Copyright: © ifas

Existing geodata from different terrains, such as construction sites or agriculture, are of utmost relevance for the operation of Off-Highway-Twins. In the context of the "Off-Highway-Twins" project, a feasibility study is being conducted in joint cooperation between ifas, the Institute for Human-Machine Interaction and the Institute for Machine Elements and System Development. The project investigates to what extent and with which methods raw sensor data from mobile machines are suitable to synthesize further information from them and to update geodata sets in cloud databases.

Benefit Procedure

Utilization of the collected sensor measurement data

Retrofitting the excavator with sensor technology

Derivation of a digital twin from existing data

Creation of a Digital Twin

Zwischenschritt zur automatisierten Datenbankaktualisierung

Testing on a test site of the RWTH



Mobile Machines




Mobile machines are increasingly generating large amounts of data in their various application scenarios. This data usually remains unused and its potential is thus wasted. As part of the BMDV-funded study "Off-Highway Twins", a network of research institutes at RWTH Aachen University and the Center for Mobile Machinery have jointly investigated what data is generated in the everyday work of mobile machinery and how information can be derived from it on an ongoing basis. The research institutes involved in this project, the Institute for Fluid Power Drives and Systems (ifas), the Institute for Human-Machine Interaction (MMI) and the Institute for Machine Elements and System Development (MSE), dealt with this question as part of the research project "Off-Highway-Twins" (Mach1nUp2Date). Specifically, the project was concerned with the extent to which and the methods with which sensor data collected from mobile machines can be suitably evaluated in order to synthesise further information from it and make it available in cloud databases.


Background situation in Germany

Today, federal and state agencies provide a variety of different (geospatial) data that is extremely relevant to off-highway vehicles on construction sites, in forests, in agriculture, and in other areas. Looking at the timeliness of this data, one finds that it varies. In North Rhine-Westphalia, aerial photographs are up to three years old and terrain models up to six years old. The resolution of these data is usually 20 cm/pixel for aerial photographs and 0.5 m for terrain models. In addition, aerial imagery often suffers from positional inaccuracies due to parallax effects and other data sources, such as the ground map, are often not sufficiently resolved. These facts more often lead to information gaps when using the data.


Mobile machines as sensor

Mobile off-highway vehicles, such as wheel loaders or mobile excavators, are equipped with various sensors that have been installed by the manufacturer for machine operation. By means of this sensor technology, data is continuously collected during operation in the various working environments. Many mobile off-highway machines operate in environments for which few detailed data sets are immediately available. Here, deeper analysis of the machine's sensor data offers the potential to close this gap. Today, however, the data collected by sensors is rarely analyzed to provide further information about the environment and then made available to the general public to augment existing data sources.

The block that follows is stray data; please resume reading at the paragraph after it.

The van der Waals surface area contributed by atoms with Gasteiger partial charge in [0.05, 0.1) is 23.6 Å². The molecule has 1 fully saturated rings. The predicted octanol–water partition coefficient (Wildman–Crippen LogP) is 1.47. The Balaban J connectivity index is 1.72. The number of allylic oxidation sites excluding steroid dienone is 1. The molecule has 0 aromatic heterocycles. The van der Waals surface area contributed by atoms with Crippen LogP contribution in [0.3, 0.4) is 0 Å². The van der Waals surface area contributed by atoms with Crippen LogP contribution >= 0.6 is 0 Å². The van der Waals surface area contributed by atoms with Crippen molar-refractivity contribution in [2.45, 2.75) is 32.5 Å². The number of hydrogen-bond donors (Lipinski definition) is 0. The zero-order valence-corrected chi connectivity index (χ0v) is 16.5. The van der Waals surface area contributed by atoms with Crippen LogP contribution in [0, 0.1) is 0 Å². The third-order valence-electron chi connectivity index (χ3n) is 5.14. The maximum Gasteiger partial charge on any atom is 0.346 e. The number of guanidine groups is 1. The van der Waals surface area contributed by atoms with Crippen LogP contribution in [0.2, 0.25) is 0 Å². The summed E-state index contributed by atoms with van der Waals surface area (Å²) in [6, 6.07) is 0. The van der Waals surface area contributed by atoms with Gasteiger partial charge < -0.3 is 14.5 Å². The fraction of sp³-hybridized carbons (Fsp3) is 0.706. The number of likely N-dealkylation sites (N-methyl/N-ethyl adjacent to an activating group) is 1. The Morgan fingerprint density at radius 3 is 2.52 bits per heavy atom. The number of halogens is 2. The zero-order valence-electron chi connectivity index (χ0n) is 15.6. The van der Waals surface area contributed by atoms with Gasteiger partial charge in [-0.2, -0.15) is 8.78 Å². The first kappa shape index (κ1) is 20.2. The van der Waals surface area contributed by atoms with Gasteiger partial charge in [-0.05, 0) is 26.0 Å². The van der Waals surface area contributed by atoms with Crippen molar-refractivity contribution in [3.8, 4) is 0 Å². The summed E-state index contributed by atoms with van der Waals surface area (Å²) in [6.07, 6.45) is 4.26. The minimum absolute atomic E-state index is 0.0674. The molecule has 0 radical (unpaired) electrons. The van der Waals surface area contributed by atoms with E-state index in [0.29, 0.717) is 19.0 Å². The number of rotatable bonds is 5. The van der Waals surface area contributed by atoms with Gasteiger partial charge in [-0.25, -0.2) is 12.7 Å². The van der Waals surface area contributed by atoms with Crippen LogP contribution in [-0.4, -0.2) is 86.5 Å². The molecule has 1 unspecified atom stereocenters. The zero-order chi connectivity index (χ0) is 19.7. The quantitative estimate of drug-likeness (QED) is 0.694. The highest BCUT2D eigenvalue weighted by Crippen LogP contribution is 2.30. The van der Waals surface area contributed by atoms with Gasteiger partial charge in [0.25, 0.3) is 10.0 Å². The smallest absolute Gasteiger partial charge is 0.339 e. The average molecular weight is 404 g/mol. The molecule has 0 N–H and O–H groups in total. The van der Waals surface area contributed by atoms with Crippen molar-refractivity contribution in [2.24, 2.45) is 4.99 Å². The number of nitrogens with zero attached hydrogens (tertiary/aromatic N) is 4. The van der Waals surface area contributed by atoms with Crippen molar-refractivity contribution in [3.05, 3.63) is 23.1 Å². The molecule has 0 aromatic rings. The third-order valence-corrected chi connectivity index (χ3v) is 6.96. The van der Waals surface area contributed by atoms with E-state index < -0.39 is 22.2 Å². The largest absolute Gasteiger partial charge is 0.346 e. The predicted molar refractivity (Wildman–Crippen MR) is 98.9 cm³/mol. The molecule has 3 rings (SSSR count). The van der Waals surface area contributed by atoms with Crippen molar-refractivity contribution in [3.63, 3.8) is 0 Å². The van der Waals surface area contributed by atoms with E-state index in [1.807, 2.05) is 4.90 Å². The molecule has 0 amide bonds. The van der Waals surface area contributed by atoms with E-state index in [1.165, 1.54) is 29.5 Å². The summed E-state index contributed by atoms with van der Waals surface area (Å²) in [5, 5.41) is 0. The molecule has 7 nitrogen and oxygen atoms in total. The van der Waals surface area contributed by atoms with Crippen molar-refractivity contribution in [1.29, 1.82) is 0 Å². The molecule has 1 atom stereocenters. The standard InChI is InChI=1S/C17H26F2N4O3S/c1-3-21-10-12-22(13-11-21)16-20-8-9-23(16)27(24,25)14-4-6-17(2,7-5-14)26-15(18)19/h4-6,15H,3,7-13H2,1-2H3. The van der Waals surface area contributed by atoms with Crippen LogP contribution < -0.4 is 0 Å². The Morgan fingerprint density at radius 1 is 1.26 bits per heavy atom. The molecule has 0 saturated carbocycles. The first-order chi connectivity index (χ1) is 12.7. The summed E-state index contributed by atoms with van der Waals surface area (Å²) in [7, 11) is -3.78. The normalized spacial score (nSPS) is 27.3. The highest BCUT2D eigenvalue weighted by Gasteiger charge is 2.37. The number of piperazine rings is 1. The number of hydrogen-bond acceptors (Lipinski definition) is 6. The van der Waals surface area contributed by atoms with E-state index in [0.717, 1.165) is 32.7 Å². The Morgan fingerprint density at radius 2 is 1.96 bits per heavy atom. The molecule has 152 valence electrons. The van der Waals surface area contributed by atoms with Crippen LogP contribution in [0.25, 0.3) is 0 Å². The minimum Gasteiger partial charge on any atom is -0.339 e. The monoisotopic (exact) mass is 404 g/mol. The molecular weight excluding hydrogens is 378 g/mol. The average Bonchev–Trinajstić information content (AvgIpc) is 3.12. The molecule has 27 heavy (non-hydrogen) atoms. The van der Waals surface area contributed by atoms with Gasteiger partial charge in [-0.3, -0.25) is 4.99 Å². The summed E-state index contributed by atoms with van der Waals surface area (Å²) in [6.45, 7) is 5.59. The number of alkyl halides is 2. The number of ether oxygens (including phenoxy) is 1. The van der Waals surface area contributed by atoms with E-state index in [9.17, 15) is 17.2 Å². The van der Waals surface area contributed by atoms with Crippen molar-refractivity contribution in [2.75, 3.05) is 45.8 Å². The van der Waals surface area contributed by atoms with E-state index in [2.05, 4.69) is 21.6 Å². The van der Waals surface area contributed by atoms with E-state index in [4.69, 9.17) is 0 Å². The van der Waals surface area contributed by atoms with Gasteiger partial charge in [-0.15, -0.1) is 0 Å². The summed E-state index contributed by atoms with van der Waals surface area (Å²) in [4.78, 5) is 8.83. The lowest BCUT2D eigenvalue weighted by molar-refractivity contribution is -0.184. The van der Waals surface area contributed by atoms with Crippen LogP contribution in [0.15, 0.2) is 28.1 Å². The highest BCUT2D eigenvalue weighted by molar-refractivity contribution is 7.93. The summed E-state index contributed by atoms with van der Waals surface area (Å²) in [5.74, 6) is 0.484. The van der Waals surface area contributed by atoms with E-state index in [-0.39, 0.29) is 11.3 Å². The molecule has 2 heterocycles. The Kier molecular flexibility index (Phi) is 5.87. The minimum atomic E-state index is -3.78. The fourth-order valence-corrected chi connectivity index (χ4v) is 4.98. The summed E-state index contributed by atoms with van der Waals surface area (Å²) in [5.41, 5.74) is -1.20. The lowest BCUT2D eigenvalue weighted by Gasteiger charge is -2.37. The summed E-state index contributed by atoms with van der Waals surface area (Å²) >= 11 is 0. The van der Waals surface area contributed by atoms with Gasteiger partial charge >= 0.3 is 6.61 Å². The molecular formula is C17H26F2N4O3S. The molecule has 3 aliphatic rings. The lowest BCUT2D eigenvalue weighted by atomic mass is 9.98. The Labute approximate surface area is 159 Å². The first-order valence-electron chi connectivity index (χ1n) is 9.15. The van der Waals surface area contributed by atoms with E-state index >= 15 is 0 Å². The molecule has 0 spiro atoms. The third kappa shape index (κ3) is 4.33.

Determining the potential of collected and processed sensor data

The project dealt with the extent to which the data collected by various sensors can be processed and further information obtained. For this purpose, a mobile working machine was equipped with modern sensor technology, which is used to determine environmental characteristics and soil conditions. For the study carried out, extensive test drives were carried out in different environmental scenarios in order to compare corresponding data characteristics with each other. The subsequent data processing showed, among other things, that with the help of indirect measurement data, such as the pressure of a cylinder, the condition of the paths can be determined in the same way as the deflection of an acceleration sensor. In addition to the topographical condition of the ground, the slip of the wheels can also be used to make a statement about the grip of the ground. Furthermore, it was possible to determine the quantity of graves. With the help of laser scanners, the surroundings and vegetation could also be depicted in detail. The features mentioned and many more could be assigned to a unique position by GPS receivers, which made it possible to describe the test environment in detail and to record the progressive change in the working environment. The findings were presented to a broad consortium at a workshop at the end of the project.


Application possibilities and outlook

The research carried out shows great potential in the collection of raw data from a mobile vehicle and its information extraction. Further research potential arises with regard to closing information gaps on the various open source cloud databases. This facilitates and improves the implementation and planning of construction processes and can thus lead to a reduction in the costs of construction processes. Furthermore, detailed geodata offer a cornerstone for the realisation of autonomous construction processes.



The project was funded by the Federal Ministry of Digital Affairs and Transport (BMDV). Special thanks also go to the project partners the Institute for Human-Machine Interaction (MMI) and the Institute for Machine Elements and Machine Design (MSE) for their successful cooperation.

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